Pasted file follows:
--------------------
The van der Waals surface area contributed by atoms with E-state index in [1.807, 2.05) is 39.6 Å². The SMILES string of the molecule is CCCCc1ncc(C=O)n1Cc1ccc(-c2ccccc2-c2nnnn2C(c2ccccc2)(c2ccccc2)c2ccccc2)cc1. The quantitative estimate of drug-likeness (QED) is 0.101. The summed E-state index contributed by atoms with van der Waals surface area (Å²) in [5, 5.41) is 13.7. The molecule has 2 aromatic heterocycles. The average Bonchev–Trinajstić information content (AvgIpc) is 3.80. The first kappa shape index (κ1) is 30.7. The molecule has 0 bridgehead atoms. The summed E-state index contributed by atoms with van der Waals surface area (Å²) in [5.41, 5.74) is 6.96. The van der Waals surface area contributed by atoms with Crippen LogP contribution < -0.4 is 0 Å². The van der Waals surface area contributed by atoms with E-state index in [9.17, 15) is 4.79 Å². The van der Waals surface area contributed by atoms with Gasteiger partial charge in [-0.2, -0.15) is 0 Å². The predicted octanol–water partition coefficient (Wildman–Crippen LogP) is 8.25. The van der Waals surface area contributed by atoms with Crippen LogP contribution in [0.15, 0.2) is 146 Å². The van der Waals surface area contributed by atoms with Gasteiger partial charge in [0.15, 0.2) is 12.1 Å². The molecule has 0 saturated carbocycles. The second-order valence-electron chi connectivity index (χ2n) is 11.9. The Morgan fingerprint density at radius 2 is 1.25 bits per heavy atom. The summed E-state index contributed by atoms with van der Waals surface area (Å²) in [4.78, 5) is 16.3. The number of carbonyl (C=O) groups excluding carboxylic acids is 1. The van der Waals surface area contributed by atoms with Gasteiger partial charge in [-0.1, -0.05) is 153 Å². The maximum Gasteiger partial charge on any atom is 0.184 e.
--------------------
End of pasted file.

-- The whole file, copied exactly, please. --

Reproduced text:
The van der Waals surface area contributed by atoms with E-state index in [1.807, 2.05) is 39.6 Å². The SMILES string of the molecule is CCCCc1ncc(C=O)n1Cc1ccc(-c2ccccc2-c2nnnn2C(c2ccccc2)(c2ccccc2)c2ccccc2)cc1. The quantitative estimate of drug-likeness (QED) is 0.101. The summed E-state index contributed by atoms with van der Waals surface area (Å²) in [5, 5.41) is 13.7. The molecule has 2 aromatic heterocycles. The average Bonchev–Trinajstić information content (AvgIpc) is 3.80. The first kappa shape index (κ1) is 30.7. The molecule has 0 bridgehead atoms. The summed E-state index contributed by atoms with van der Waals surface area (Å²) in [5.41, 5.74) is 6.96. The van der Waals surface area contributed by atoms with Crippen LogP contribution < -0.4 is 0 Å². The van der Waals surface area contributed by atoms with E-state index in [9.17, 15) is 4.79 Å². The van der Waals surface area contributed by atoms with Gasteiger partial charge in [-0.2, -0.15) is 0 Å². The predicted octanol–water partition coefficient (Wildman–Crippen LogP) is 8.25. The van der Waals surface area contributed by atoms with Crippen LogP contribution in [0.15, 0.2) is 146 Å². The van der Waals surface area contributed by atoms with Gasteiger partial charge in [0.15, 0.2) is 12.1 Å². The molecule has 0 saturated carbocycles. The second-order valence-electron chi connectivity index (χ2n) is 11.9. The Morgan fingerprint density at radius 2 is 1.25 bits per heavy atom. The summed E-state index contributed by atoms with van der Waals surface area (Å²) in [4.78, 5) is 16.3. The number of carbonyl (C=O) groups excluding carboxylic acids is 1. The van der Waals surface area contributed by atoms with Gasteiger partial charge in [-0.1, -0.05) is 153 Å². The maximum Gasteiger partial charge on any atom is 0.184 e.